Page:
Hi. I rarely want to talk badly about a crowdfunding campaign. It’s just not fun or right to punch down when there are so many worthy targets to punch up at. But the point of a campaign is charging for something sensible, and then being able to deliver it.
The Solid State Watch campaign bills themselves as an art project “inviting us to think about consent within the context of electronic obsolescence.”
What this means is, they intentionally take a perfectly good $10 watch, take the guts out of the case, and cast it into a transparent resin case.
“Each one is unique, with its own imperfections,” they say. This could be heard as, “We don’t take the time to try and make them without imperfections, we just dump resin in a mold.”
As a part of the kickstarter, you have to tell them what time you wish it to be set to, and which timezone. Once it’s cast in its new case, there are no buttons, so it can’t be set ever again.
It also can’t be set when Daylight Saving Time rolls around. There’s no LED, because there are no buttons. There’s no using the alarm feature, because they’re no buttons. There’s no changing the battery, because it’s trapped in the resin.
This is what they mean by ‘commentary on electronic obsolescence’. Once it runs out, it’s done.
Why is there an orange dot over the LCD? They cover the date display of the watch. Why would they do this? Because the watch will get out of sync on the date due to leap years.
It’s curious that they don’t mind the watch getting out of sync for DST, but object to leap years. The justification is that over DST, it should eventually get back in sync, where the date never will.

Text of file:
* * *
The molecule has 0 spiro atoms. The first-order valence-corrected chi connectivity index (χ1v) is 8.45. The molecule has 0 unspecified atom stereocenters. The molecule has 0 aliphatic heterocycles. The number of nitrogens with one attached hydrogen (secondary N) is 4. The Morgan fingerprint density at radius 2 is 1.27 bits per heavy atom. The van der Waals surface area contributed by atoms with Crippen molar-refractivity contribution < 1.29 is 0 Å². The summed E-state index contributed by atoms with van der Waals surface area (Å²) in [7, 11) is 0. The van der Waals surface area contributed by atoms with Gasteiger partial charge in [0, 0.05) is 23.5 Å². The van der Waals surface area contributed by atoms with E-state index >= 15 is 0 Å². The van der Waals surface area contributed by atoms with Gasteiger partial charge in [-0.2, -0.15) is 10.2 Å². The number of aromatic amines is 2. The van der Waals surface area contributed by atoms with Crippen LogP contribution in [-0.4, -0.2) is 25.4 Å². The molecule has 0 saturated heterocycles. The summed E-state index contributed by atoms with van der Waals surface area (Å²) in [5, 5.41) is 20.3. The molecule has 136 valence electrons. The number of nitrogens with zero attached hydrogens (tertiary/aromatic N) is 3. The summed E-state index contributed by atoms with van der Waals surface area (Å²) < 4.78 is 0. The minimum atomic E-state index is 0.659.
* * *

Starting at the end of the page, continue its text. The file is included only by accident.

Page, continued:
Basically, they take a 3D printed case, drop in the movement from the Casio F-91W, and pour resin over it, followed by a UV cure stage.
The issues I see with this project, besides the absurdity of making a watch less useful as a statement on reliance on battery life, is that it has a lot of room for failure as a project. This is the 11th project of the two-person artist team, so they have that going for them.
Against them are the logistics problems. They have a $10 watch that they’re charging $160 for in a worse case, the time that it takes to print the new cases, pour resin, UV cure them, half the money goes to taxes, collecting all the surveys for timezones, 12/24 hour, etc., and then shipping them correctly to new owners. I suppose we can thank heavens they haven’t tried to over-complicate it with dial or strap choices.
383 backers have supported this thing so far, for a total of 64,915 USD. They set a goal of 8000, so they only needed 50 people to get funded. Pouring UV for 400 watches is a lot less fun than doing it for 50.
If you want a watch that’s correct only part of the year, that becomes a disposable lump when the battery dies, today is your day. For $160, check out kickstarter.com for the Solid State Watch project.